Searching for and Evaluating Scholarly Articles

 If you are looking for scholarly articles on a topic, Google has a dedicated search engine, www.scholar.google.com. You can set up alerts to learn of new articles on topics or authors of interest. Although one can expect and will usually receive, higher quality information from authors extremely knowledgeable in their respective areas of interest, there are certain realities that should be understood. Refereed articles are articles that have been reviewed by several authors knowledgeable in the topic prior to publication. Prior to the internet era this refereeing was needed because paper publication was costly and journals needed to be selective. Typically, there were large delays between the submission of the article, its acceptance, and its eventual publication. There were also journals that did not use referees, that would publish articles for a fee.

With the advent of the internet, the cost of publishing articles and the time to publish articles have been drastically reduced. Yet the archaic artifacts from the print era persist. An author can disseminate an article as soon as she deems it worthy. Why delay the dissemination of information? Some argue that refereeing is still necessary. I’ve participated in this review process both as an author and also as a reviewer. I’ve had articles accepted, and I’ve had articles that I thought worthy that were rejected, but subsequently published by another journal and another review process. As a reviewer I’ve seen articles that I thought worthy of publication be rejected. I’ve also seen articles accepted that, while adequately done, made a questionable contribution to substantive knowledge. Published statistics on the review process are not impressive. Statistics on agreement among reviewers have typically been low. There is also a bar that the editor needs to set to assure that accepted articles have enough allowable pages to accommodate them. I find it odd that academics tend to be impressed by high rejection rates rather than forlorn about research that has gone unpublished. Academics also are keen on refereed journals. Personally, I can quickly ascertain whether an article is worth my time and I don’t need some reviewers editing or censoring the information that is available to me. I think one of the primary reasons academics are keen on refereed journals is that they can use the number of publications in refereed journals in making decision about whom should be awarded tenure. Otherwise, they might actually have to read articles written by tenure candidates.

I see little justification for the traditional institutions for publication. Research can be disseminated quickly via the internet and judgments made regarding the value of the research and on whether it should be ignored or put to good use. The problem is that big moneyed interests are involved. They are the publishers and the professional associations that sell publications. Typically authors and reviewers are not paid. Their efforts are pro bono. The editor might be given an honorarium, but the amounts of small. But the journals and professional books are expensive. And there is no need for them to be. They provide little of added value.

I am able to get online access to journals published by the professional organizations to which I belong for nominal rates. Others are typically quite expensive, as I’m sure some of you can attest. There is a quality online journal that anyone can access for free, PloS 1, Public Library of Science, www.plusone.org.Moreover, this is a referred journal. We should be able to access any research done with taxpayer support online for free. And I, personally, would be willing to forgo the referring requirement.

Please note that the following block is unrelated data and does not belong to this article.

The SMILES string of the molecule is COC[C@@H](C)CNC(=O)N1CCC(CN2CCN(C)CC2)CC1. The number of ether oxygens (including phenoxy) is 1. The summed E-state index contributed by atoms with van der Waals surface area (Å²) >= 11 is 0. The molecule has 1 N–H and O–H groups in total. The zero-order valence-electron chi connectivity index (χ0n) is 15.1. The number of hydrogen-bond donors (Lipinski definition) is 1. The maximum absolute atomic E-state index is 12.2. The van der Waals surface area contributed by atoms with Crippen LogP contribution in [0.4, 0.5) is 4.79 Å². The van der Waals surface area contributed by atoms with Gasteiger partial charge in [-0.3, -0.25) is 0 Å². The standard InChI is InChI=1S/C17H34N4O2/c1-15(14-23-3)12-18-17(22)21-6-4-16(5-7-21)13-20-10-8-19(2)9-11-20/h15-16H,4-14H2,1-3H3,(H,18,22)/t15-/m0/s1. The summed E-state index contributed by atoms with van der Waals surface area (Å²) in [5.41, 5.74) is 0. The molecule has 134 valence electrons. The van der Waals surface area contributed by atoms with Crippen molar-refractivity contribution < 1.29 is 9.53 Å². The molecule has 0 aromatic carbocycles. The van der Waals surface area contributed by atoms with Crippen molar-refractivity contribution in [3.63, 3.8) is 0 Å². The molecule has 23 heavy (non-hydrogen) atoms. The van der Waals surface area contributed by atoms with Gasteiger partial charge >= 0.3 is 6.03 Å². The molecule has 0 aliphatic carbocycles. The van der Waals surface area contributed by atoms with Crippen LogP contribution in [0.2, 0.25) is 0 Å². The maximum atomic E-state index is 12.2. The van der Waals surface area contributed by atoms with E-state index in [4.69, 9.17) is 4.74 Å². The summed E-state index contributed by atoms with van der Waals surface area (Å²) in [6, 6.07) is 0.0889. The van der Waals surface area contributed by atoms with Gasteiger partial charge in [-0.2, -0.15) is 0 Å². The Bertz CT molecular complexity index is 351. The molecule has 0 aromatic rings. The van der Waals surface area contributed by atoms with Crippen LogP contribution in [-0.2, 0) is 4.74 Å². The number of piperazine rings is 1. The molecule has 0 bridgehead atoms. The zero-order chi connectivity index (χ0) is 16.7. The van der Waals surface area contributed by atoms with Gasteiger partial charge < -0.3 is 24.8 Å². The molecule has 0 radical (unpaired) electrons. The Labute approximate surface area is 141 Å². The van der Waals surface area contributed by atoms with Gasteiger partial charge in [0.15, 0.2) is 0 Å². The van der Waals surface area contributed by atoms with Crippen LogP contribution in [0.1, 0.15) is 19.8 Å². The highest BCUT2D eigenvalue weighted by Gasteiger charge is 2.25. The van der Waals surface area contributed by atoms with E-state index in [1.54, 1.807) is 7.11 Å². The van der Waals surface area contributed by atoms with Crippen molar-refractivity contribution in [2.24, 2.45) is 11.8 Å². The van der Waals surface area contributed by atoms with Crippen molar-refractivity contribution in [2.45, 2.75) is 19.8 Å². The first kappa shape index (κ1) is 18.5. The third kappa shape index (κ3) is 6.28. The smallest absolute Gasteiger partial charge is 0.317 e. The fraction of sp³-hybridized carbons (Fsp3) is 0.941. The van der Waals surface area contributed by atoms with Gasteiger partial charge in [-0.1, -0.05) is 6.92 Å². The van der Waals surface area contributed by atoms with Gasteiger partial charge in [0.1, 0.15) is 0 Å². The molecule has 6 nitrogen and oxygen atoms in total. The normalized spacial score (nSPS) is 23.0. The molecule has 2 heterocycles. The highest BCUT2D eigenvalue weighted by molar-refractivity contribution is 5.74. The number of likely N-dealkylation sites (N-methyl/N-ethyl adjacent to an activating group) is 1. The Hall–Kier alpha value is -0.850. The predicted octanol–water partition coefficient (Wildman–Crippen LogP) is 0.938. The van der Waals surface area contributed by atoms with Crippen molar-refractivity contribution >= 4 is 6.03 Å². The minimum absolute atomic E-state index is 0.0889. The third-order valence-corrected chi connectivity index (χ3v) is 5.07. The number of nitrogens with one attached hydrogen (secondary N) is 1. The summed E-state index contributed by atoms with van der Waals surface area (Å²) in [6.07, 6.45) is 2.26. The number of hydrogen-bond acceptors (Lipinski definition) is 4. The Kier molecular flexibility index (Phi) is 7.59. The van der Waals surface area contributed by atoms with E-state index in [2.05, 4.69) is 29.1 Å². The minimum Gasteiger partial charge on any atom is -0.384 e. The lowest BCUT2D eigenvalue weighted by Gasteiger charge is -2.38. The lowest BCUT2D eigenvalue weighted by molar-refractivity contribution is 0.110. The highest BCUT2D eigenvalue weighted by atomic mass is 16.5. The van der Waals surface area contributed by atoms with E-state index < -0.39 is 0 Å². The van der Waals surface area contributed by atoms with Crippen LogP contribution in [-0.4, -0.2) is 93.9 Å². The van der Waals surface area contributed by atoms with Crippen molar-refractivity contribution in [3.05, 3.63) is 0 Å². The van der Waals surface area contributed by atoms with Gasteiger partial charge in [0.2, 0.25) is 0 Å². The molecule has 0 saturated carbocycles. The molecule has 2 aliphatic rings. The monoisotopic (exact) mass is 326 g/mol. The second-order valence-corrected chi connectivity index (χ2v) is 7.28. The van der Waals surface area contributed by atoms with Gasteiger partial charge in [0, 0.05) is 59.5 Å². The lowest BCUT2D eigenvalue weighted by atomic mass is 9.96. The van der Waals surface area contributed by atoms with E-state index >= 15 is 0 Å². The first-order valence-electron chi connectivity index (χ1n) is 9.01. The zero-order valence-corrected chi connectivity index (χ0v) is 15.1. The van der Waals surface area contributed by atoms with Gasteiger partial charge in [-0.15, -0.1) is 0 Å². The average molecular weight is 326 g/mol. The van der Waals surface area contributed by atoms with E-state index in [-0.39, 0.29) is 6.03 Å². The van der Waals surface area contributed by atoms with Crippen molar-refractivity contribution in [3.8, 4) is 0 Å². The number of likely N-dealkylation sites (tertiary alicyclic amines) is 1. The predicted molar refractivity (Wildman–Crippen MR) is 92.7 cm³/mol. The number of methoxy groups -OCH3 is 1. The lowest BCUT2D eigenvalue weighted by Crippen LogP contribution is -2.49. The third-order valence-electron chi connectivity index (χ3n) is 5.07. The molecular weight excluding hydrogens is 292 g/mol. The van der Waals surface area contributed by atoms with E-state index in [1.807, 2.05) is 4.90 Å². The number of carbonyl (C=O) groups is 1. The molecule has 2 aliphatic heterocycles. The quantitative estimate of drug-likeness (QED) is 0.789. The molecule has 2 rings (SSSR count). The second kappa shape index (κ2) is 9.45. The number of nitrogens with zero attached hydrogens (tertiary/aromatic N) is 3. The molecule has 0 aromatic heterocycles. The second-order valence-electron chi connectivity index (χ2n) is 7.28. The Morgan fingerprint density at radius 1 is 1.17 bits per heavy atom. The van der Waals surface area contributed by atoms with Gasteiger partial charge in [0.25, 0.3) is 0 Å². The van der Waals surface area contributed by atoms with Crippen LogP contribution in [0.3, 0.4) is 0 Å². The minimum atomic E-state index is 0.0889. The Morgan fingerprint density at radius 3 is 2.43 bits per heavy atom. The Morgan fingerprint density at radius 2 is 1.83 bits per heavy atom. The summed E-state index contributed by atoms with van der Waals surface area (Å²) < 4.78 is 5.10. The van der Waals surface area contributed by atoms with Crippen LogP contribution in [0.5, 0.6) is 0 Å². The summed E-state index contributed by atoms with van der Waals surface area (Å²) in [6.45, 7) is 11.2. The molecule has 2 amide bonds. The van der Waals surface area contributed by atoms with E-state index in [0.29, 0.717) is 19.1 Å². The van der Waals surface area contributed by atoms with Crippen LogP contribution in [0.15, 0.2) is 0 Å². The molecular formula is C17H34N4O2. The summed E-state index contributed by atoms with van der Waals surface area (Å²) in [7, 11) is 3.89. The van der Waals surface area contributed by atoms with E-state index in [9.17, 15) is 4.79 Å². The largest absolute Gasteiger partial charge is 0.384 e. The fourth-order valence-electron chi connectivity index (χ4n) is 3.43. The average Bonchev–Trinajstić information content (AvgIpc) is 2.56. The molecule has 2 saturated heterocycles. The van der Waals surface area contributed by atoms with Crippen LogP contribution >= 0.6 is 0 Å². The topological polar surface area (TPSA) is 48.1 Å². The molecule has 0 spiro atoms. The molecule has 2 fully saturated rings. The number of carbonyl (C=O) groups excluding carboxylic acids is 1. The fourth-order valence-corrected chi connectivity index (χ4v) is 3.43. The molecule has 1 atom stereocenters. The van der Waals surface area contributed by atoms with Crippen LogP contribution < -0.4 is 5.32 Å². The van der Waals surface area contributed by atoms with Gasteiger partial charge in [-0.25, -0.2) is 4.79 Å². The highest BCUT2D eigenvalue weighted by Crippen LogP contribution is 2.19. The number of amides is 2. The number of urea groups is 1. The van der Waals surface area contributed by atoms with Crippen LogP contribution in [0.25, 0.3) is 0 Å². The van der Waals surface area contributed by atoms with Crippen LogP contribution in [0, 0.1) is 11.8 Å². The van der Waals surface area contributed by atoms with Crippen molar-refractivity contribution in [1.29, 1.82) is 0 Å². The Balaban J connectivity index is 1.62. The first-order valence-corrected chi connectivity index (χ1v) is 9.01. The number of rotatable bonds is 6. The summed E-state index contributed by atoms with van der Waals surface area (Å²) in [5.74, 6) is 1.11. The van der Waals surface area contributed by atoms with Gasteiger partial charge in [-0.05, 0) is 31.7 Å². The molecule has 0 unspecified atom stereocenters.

You should also be wary of biases in different academic disciplines. I’ll provide a couple of examples from my discipline, psychology. When I was a graduate student, there was a large controversy as to whether humans could learn to control their own autonomic processes, heart rate for example. Now it was well known and well documented that Buddhists proficient in meditation could do so. However, this did not constitute the appropriate evidence hard-nosed psychologists required. They wanted to see it done by some student fulfilling a course requirement in a one or two hour psychology experiment.

Shortly after I received my Ph.D and began working at the Army Research Institute for the Behavioral and Social Sciences, I tried to replicate an experiment that I had read in the psychological literature. Although I was able to do so, I was only able to replicate the finding in the group that had General Technical (IQ) scores comparable to college students. The vast majority of reseach in cognitive psychology is based on research done with college students. Although one of the fundamental requirements for generalizing statistical results is that the population to which one is generalizing have been represented in the sample participating in the experiment. I have yet to see a finding in a psychology with the caveat that the results should be restricted to those representated in the statistical sample, college students, for example. I am a working statistician and I am constantly amazed how statistical requirements vary from discipline to discipline when the underlying statistics and their assumptions remain unchanged.

© Douglas Griffith and healthymemory.wordpress.com, 2012. Unauthorized use and/or duplication of this material without express and written permission from this blog’s author and/or owner is strictly prohibited. Excerpts and links may be used, provided that full and clear credit is given to Douglas Griffith and healthymemory.wordpress.com with appropriate and specific direction to the original content.

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